The number of migrants arriving in Britain in small boats hit a record for a single day on Monday, as the rise in dangerous journeys across the English Channel continues despite UK government plans to deport those arriving illegally to Rwanda.
Britain's Ministry of Defence said 1,295 people in 27 boats were intercepted after making the crossing from the European mainland on Monday. The figure surpasses the previous daily record of 1,185 set last November.
The summer surge happens most years, but is now larger than normal as alternative routes have been shut down. The rate of arrivals in the first eight months of this year is almost double that during the same period last year.
The outgoing Prime Minister Boris Johnson
had hoped that the threat of deporting people to Rwanda announced in April alongside other efforts, such as handing the navy the responsibility for intercepting migrants, would act as a deterrent to those arriving in dinghies and small boats.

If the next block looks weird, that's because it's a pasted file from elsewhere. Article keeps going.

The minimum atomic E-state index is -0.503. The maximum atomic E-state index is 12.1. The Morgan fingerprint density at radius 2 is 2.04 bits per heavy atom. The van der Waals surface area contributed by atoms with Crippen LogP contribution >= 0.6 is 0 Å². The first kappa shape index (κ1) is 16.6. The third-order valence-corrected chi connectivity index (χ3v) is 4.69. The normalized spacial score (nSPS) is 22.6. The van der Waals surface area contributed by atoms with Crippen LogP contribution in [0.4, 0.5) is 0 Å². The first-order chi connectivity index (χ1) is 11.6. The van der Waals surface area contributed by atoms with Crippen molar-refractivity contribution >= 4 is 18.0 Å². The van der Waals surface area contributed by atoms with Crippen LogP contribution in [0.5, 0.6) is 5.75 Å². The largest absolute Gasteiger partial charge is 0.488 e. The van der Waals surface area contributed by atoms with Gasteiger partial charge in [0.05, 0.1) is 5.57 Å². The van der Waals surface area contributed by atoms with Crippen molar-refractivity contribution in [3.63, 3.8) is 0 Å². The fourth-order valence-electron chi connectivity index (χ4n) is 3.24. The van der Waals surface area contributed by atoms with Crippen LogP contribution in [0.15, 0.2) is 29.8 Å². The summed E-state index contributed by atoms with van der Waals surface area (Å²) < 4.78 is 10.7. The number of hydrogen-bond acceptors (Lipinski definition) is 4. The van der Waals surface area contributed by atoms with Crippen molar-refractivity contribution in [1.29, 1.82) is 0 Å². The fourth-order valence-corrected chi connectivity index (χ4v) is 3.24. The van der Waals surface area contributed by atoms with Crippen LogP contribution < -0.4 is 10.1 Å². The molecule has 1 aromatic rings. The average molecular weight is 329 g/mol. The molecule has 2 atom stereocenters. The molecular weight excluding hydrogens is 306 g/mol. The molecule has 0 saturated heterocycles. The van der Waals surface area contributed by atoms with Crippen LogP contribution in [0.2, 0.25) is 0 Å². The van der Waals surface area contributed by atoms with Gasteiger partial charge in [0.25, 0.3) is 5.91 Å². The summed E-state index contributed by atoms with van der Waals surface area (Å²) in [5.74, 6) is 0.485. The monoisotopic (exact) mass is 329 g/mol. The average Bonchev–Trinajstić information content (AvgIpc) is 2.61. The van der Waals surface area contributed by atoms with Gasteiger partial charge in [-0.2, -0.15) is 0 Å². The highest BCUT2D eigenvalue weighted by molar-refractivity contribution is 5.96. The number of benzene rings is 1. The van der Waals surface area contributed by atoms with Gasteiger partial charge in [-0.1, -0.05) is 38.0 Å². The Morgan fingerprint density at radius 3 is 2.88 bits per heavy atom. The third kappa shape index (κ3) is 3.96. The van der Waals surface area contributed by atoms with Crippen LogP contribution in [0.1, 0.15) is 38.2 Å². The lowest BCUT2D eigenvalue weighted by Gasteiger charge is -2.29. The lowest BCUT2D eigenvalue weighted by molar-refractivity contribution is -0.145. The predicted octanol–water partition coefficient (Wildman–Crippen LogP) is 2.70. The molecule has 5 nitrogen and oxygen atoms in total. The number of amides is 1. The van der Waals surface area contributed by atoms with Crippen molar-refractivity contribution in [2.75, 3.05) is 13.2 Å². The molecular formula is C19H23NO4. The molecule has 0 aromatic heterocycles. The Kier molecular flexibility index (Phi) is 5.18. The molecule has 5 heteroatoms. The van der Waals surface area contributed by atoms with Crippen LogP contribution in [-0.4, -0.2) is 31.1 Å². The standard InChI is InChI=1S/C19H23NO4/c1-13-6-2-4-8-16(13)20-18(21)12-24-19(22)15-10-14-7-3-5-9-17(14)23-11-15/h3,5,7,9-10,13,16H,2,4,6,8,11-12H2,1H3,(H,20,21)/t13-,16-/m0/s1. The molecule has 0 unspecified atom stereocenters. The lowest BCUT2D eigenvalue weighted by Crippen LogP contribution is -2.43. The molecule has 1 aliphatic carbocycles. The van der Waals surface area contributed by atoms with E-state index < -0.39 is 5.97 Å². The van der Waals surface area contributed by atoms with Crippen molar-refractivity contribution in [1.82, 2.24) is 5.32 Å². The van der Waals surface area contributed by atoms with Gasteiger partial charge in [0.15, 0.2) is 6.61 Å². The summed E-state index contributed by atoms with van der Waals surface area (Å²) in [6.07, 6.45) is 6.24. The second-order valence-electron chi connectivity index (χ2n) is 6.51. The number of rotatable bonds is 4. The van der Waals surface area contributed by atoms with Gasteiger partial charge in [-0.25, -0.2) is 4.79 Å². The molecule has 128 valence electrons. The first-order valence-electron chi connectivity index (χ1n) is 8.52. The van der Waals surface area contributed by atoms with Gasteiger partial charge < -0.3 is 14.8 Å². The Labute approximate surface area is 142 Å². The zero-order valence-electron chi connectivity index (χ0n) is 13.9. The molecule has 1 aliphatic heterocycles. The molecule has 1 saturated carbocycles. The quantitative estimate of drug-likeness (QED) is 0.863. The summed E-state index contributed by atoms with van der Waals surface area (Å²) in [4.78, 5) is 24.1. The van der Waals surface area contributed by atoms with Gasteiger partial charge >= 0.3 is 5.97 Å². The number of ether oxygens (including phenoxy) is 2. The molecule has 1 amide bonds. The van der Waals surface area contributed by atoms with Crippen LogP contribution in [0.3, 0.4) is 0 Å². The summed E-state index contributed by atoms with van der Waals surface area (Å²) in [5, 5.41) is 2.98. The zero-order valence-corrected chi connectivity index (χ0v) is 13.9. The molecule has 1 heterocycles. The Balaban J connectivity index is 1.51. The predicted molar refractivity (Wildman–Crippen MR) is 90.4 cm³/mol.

Britain's Refugee Council said the figures were "yet more evidence if needed that the government's cruel Rwanda removals plan – supposedly a deterrent to dangerous Channel crossings – simply isn’t working".
Under an agreement struck in April, Britain will send tens of thousands of migrants who arrive on its shores illegally more than 4,000 miles (6,4000 km) to the East African country.
The policy will be the subject of a legal challenge in London's High Court in early September when a coalition of human rights groups and a trade union will argue that the Rwanda policy is unworkable and unethical.
The first planned deportation flight in June was blocked by a last-minute injunction from the European Court of Human Rights.
In 2021, 28,526 people were detected arriving on small boats - with the highest number from Iran followed by Iraq, Eritrea, and Syria. So far this year, more than 22,000 migrants have come to Britain, with government officials warning 60,000 could arrive by the end of the year.
At least 166 people had died or gone missing making the crossing since 2014.
A report by parliament's cross-party home affairs committee said last month that the rise in crossings may be because of "scaremongering" by people traffickers that new rules are coming in and they are being pressured to travel now.
The recent rise in crossings was "unacceptable," the UK government said. "Not only are they an overt abuse of our immigration laws but they risk the lives of vulnerable people, who are being exploited by ruthless criminal gangs," a spokesperson said.
Both candidates vying to replace Johnson
as prime minister, Liz Truss and Rishi Sunak, have promised to push ahead with deportations to Rwanda.